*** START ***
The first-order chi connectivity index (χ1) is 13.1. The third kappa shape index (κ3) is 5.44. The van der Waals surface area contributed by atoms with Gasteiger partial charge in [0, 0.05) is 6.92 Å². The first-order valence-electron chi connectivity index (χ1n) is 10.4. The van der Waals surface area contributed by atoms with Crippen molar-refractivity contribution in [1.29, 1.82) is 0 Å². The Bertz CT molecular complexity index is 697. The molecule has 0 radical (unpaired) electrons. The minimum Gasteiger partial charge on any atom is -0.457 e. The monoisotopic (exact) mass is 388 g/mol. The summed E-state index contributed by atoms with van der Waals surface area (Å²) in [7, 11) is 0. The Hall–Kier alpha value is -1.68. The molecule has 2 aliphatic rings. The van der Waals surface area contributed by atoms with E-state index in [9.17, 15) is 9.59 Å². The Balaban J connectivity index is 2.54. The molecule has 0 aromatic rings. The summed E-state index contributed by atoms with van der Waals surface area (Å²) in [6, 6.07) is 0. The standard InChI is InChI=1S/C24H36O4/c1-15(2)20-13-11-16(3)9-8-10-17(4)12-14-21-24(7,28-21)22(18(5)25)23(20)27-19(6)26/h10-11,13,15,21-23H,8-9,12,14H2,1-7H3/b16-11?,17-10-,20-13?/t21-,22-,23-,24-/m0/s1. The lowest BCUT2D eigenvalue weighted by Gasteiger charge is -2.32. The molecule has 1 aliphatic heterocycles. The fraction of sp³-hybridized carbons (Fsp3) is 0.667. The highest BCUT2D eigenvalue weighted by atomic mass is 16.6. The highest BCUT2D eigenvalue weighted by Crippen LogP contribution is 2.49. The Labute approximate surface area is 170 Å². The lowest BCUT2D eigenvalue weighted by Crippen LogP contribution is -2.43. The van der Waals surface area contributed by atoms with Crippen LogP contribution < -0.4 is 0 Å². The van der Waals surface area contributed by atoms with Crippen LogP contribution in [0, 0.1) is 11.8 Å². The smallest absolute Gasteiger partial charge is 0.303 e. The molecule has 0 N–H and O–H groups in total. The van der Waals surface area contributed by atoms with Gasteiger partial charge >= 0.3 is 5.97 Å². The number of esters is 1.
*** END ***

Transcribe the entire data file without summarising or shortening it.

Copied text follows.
The first-order chi connectivity index (χ1) is 13.1. The third kappa shape index (κ3) is 5.44. The van der Waals surface area contributed by atoms with Gasteiger partial charge in [0, 0.05) is 6.92 Å². The first-order valence-electron chi connectivity index (χ1n) is 10.4. The van der Waals surface area contributed by atoms with Crippen molar-refractivity contribution in [1.29, 1.82) is 0 Å². The Bertz CT molecular complexity index is 697. The molecule has 0 radical (unpaired) electrons. The minimum Gasteiger partial charge on any atom is -0.457 e. The monoisotopic (exact) mass is 388 g/mol. The summed E-state index contributed by atoms with van der Waals surface area (Å²) in [7, 11) is 0. The Hall–Kier alpha value is -1.68. The molecule has 2 aliphatic rings. The van der Waals surface area contributed by atoms with E-state index in [9.17, 15) is 9.59 Å². The Balaban J connectivity index is 2.54. The molecule has 0 aromatic rings. The summed E-state index contributed by atoms with van der Waals surface area (Å²) in [6, 6.07) is 0. The standard InChI is InChI=1S/C24H36O4/c1-15(2)20-13-11-16(3)9-8-10-17(4)12-14-21-24(7,28-21)22(18(5)25)23(20)27-19(6)26/h10-11,13,15,21-23H,8-9,12,14H2,1-7H3/b16-11?,17-10-,20-13?/t21-,22-,23-,24-/m0/s1. The lowest BCUT2D eigenvalue weighted by Gasteiger charge is -2.32. The molecule has 1 aliphatic heterocycles. The fraction of sp³-hybridized carbons (Fsp3) is 0.667. The highest BCUT2D eigenvalue weighted by atomic mass is 16.6. The highest BCUT2D eigenvalue weighted by Crippen LogP contribution is 2.49. The Labute approximate surface area is 170 Å². The lowest BCUT2D eigenvalue weighted by Crippen LogP contribution is -2.43. The van der Waals surface area contributed by atoms with Crippen LogP contribution < -0.4 is 0 Å². The van der Waals surface area contributed by atoms with Crippen LogP contribution in [0, 0.1) is 11.8 Å². The smallest absolute Gasteiger partial charge is 0.303 e. The molecule has 0 N–H and O–H groups in total. The van der Waals surface area contributed by atoms with Gasteiger partial charge >= 0.3 is 5.97 Å². The number of esters is 1.